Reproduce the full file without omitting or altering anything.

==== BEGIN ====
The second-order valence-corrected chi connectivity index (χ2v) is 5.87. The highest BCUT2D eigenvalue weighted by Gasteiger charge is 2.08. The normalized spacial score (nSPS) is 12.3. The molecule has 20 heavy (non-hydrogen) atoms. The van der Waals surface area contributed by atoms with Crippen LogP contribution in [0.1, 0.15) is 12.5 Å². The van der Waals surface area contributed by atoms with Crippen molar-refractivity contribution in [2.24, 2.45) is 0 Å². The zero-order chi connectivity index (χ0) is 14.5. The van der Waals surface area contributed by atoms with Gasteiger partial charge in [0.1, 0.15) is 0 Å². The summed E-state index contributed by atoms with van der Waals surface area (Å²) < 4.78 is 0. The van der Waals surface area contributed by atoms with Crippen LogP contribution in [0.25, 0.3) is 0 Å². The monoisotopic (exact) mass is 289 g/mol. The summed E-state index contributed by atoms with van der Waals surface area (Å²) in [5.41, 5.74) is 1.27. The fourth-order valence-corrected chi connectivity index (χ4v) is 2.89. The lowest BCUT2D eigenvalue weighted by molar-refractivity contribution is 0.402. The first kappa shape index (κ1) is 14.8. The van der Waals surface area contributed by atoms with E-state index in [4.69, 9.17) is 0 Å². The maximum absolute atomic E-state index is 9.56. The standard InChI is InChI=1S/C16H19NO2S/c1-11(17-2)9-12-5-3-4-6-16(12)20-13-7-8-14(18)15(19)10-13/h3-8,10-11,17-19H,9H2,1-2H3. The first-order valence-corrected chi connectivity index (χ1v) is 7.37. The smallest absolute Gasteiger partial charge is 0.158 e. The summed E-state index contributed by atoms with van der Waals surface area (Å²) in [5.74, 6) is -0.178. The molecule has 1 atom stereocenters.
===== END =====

The second-order valence-corrected chi connectivity index (χ2v) is 5.87. The highest BCUT2D eigenvalue weighted by Gasteiger charge is 2.08. The normalized spacial score (nSPS) is 12.3. The molecule has 20 heavy (non-hydrogen) atoms. The van der Waals surface area contributed by atoms with Crippen LogP contribution in [0.1, 0.15) is 12.5 Å². The van der Waals surface area contributed by atoms with Crippen molar-refractivity contribution in [2.24, 2.45) is 0 Å². The zero-order chi connectivity index (χ0) is 14.5. The van der Waals surface area contributed by atoms with Gasteiger partial charge in [0.1, 0.15) is 0 Å². The summed E-state index contributed by atoms with van der Waals surface area (Å²) < 4.78 is 0. The van der Waals surface area contributed by atoms with Crippen LogP contribution in [0.25, 0.3) is 0 Å². The monoisotopic (exact) mass is 289 g/mol. The summed E-state index contributed by atoms with van der Waals surface area (Å²) in [5.41, 5.74) is 1.27. The fourth-order valence-corrected chi connectivity index (χ4v) is 2.89. The lowest BCUT2D eigenvalue weighted by molar-refractivity contribution is 0.402. The first kappa shape index (κ1) is 14.8. The van der Waals surface area contributed by atoms with E-state index in [4.69, 9.17) is 0 Å². The maximum absolute atomic E-state index is 9.56. The standard InChI is InChI=1S/C16H19NO2S/c1-11(17-2)9-12-5-3-4-6-16(12)20-13-7-8-14(18)15(19)10-13/h3-8,10-11,17-19H,9H2,1-2H3. The first-order valence-corrected chi connectivity index (χ1v) is 7.37. The smallest absolute Gasteiger partial charge is 0.158 e. The summed E-state index contributed by atoms with van der Waals surface area (Å²) in [5.74, 6) is -0.178. The molecule has 1 atom stereocenters.